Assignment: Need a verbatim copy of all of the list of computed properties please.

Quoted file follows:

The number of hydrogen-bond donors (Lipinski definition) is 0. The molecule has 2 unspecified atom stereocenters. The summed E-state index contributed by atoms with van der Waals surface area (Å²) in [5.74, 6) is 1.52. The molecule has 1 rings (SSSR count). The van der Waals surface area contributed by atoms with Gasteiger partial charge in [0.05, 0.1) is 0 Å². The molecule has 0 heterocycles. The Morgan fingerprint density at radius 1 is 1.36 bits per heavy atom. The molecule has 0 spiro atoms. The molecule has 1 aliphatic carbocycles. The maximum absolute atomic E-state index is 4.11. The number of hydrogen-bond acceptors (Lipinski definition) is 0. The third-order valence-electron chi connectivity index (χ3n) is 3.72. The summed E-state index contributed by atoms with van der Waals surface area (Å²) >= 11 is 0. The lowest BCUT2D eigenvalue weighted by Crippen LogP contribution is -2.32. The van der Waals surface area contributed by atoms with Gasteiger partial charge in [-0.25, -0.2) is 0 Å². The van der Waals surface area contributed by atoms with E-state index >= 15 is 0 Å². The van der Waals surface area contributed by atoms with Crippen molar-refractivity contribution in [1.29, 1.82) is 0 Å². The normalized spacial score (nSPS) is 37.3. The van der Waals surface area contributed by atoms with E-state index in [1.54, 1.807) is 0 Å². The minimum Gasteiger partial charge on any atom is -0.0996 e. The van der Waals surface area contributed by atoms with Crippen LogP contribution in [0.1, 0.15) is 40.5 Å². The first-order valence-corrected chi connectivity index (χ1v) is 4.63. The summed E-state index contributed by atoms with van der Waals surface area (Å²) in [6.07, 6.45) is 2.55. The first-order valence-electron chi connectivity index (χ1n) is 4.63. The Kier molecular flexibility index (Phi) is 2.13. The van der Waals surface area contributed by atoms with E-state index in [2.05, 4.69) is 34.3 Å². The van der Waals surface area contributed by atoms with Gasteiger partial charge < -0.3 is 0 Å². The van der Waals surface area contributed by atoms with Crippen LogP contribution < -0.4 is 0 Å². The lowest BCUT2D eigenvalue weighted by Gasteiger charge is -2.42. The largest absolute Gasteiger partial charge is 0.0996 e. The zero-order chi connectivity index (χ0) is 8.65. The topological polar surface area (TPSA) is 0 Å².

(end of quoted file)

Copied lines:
The number of hydrogen-bond donors (Lipinski definition) is 0. The molecule has 2 unspecified atom stereocenters. The summed E-state index contributed by atoms with van der Waals surface area (Å²) in [5.74, 6) is 1.52. The molecule has 1 rings (SSSR count). The van der Waals surface area contributed by atoms with Gasteiger partial charge in [0.05, 0.1) is 0 Å². The molecule has 0 heterocycles. The Morgan fingerprint density at radius 1 is 1.36 bits per heavy atom. The molecule has 0 spiro atoms. The molecule has 1 aliphatic carbocycles. The maximum absolute atomic E-state index is 4.11. The number of hydrogen-bond acceptors (Lipinski definition) is 0. The third-order valence-electron chi connectivity index (χ3n) is 3.72. The summed E-state index contributed by atoms with van der Waals surface area (Å²) >= 11 is 0. The lowest BCUT2D eigenvalue weighted by Crippen LogP contribution is -2.32. The van der Waals surface area contributed by atoms with Gasteiger partial charge in [-0.25, -0.2) is 0 Å². The van der Waals surface area contributed by atoms with E-state index >= 15 is 0 Å². The van der Waals surface area contributed by atoms with Crippen molar-refractivity contribution in [1.29, 1.82) is 0 Å². The normalized spacial score (nSPS) is 37.3. The van der Waals surface area contributed by atoms with E-state index in [1.54, 1.807) is 0 Å². The minimum Gasteiger partial charge on any atom is -0.0996 e. The van der Waals surface area contributed by atoms with Crippen LogP contribution in [0.1, 0.15) is 40.5 Å². The first-order valence-corrected chi connectivity index (χ1v) is 4.63. The summed E-state index contributed by atoms with van der Waals surface area (Å²) in [6.07, 6.45) is 2.55. The first-order valence-electron chi connectivity index (χ1n) is 4.63. The Kier molecular flexibility index (Phi) is 2.13. The van der Waals surface area contributed by atoms with E-state index in [2.05, 4.69) is 34.3 Å². The van der Waals surface area contributed by atoms with Gasteiger partial charge < -0.3 is 0 Å². The van der Waals surface area contributed by atoms with Crippen LogP contribution < -0.4 is 0 Å². The lowest BCUT2D eigenvalue weighted by Gasteiger charge is -2.42. The largest absolute Gasteiger partial charge is 0.0996 e. The zero-order chi connectivity index (χ0) is 8.65. The topological polar surface area (TPSA) is 0 Å².